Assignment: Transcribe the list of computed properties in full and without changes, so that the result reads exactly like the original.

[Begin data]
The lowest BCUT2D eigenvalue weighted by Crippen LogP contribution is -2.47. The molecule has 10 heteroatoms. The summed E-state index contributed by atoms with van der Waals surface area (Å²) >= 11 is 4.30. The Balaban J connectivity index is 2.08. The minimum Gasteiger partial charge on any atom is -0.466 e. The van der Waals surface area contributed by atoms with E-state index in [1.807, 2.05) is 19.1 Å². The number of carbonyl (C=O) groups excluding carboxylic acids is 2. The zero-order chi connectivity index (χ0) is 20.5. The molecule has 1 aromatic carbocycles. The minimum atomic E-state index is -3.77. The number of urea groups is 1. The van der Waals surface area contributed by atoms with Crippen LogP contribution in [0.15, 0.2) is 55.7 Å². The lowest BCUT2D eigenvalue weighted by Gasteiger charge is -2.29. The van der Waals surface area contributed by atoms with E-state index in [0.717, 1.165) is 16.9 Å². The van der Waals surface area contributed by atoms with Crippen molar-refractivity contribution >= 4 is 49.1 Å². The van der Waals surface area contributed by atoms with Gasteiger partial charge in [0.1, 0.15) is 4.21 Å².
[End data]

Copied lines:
The lowest BCUT2D eigenvalue weighted by Crippen LogP contribution is -2.47. The molecule has 10 heteroatoms. The summed E-state index contributed by atoms with van der Waals surface area (Å²) >= 11 is 4.30. The Balaban J connectivity index is 2.08. The minimum Gasteiger partial charge on any atom is -0.466 e. The van der Waals surface area contributed by atoms with E-state index in [1.807, 2.05) is 19.1 Å². The number of carbonyl (C=O) groups excluding carboxylic acids is 2. The zero-order chi connectivity index (χ0) is 20.5. The molecule has 1 aromatic carbocycles. The minimum atomic E-state index is -3.77. The number of urea groups is 1. The van der Waals surface area contributed by atoms with Crippen LogP contribution in [0.15, 0.2) is 55.7 Å². The lowest BCUT2D eigenvalue weighted by Gasteiger charge is -2.29. The van der Waals surface area contributed by atoms with E-state index in [0.717, 1.165) is 16.9 Å². The van der Waals surface area contributed by atoms with Crippen molar-refractivity contribution >= 4 is 49.1 Å². The van der Waals surface area contributed by atoms with Gasteiger partial charge in [0.1, 0.15) is 4.21 Å².